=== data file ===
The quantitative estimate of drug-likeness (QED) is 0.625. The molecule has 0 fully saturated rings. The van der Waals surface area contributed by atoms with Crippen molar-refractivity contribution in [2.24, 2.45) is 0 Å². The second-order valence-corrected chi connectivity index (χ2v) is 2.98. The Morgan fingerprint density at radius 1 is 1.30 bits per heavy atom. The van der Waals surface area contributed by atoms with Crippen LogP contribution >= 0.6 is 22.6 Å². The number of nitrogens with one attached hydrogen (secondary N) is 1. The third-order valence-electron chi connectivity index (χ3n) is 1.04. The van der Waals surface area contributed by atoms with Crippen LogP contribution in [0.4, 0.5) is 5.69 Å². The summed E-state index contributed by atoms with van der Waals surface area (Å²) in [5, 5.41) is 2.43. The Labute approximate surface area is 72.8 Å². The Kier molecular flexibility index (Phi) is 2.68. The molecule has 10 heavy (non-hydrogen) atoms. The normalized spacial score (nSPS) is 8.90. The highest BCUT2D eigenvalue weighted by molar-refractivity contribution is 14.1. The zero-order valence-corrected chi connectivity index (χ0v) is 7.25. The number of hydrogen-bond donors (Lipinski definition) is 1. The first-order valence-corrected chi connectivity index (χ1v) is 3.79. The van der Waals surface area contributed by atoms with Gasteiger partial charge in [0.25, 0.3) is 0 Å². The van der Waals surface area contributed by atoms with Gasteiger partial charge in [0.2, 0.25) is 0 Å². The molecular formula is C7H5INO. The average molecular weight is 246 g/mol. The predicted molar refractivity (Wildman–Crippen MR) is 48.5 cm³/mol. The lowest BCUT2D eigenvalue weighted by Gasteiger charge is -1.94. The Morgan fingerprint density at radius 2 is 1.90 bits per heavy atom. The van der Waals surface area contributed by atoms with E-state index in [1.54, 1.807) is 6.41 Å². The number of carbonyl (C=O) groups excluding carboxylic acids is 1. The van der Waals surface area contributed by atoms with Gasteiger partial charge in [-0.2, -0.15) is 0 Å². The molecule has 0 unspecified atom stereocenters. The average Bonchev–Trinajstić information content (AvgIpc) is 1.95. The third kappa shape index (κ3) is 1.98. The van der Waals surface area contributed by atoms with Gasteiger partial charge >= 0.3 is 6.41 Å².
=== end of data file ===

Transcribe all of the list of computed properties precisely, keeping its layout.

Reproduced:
The quantitative estimate of drug-likeness (QED) is 0.625. The molecule has 0 fully saturated rings. The van der Waals surface area contributed by atoms with Crippen molar-refractivity contribution in [2.24, 2.45) is 0 Å². The second-order valence-corrected chi connectivity index (χ2v) is 2.98. The Morgan fingerprint density at radius 1 is 1.30 bits per heavy atom. The van der Waals surface area contributed by atoms with Crippen LogP contribution >= 0.6 is 22.6 Å². The number of nitrogens with one attached hydrogen (secondary N) is 1. The third-order valence-electron chi connectivity index (χ3n) is 1.04. The van der Waals surface area contributed by atoms with Crippen LogP contribution in [0.4, 0.5) is 5.69 Å². The summed E-state index contributed by atoms with van der Waals surface area (Å²) in [5, 5.41) is 2.43. The Labute approximate surface area is 72.8 Å². The Kier molecular flexibility index (Phi) is 2.68. The molecule has 10 heavy (non-hydrogen) atoms. The normalized spacial score (nSPS) is 8.90. The highest BCUT2D eigenvalue weighted by molar-refractivity contribution is 14.1. The zero-order valence-corrected chi connectivity index (χ0v) is 7.25. The number of hydrogen-bond donors (Lipinski definition) is 1. The first-order valence-corrected chi connectivity index (χ1v) is 3.79. The van der Waals surface area contributed by atoms with Gasteiger partial charge in [0.25, 0.3) is 0 Å². The van der Waals surface area contributed by atoms with Gasteiger partial charge in [0.2, 0.25) is 0 Å². The molecular formula is C7H5INO. The average molecular weight is 246 g/mol. The predicted molar refractivity (Wildman–Crippen MR) is 48.5 cm³/mol. The lowest BCUT2D eigenvalue weighted by Gasteiger charge is -1.94. The Morgan fingerprint density at radius 2 is 1.90 bits per heavy atom. The van der Waals surface area contributed by atoms with E-state index in [1.54, 1.807) is 6.41 Å². The number of carbonyl (C=O) groups excluding carboxylic acids is 1. The van der Waals surface area contributed by atoms with Gasteiger partial charge in [-0.2, -0.15) is 0 Å². The molecule has 0 unspecified atom stereocenters. The average Bonchev–Trinajstić information content (AvgIpc) is 1.95. The third kappa shape index (κ3) is 1.98. The van der Waals surface area contributed by atoms with Gasteiger partial charge >= 0.3 is 6.41 Å².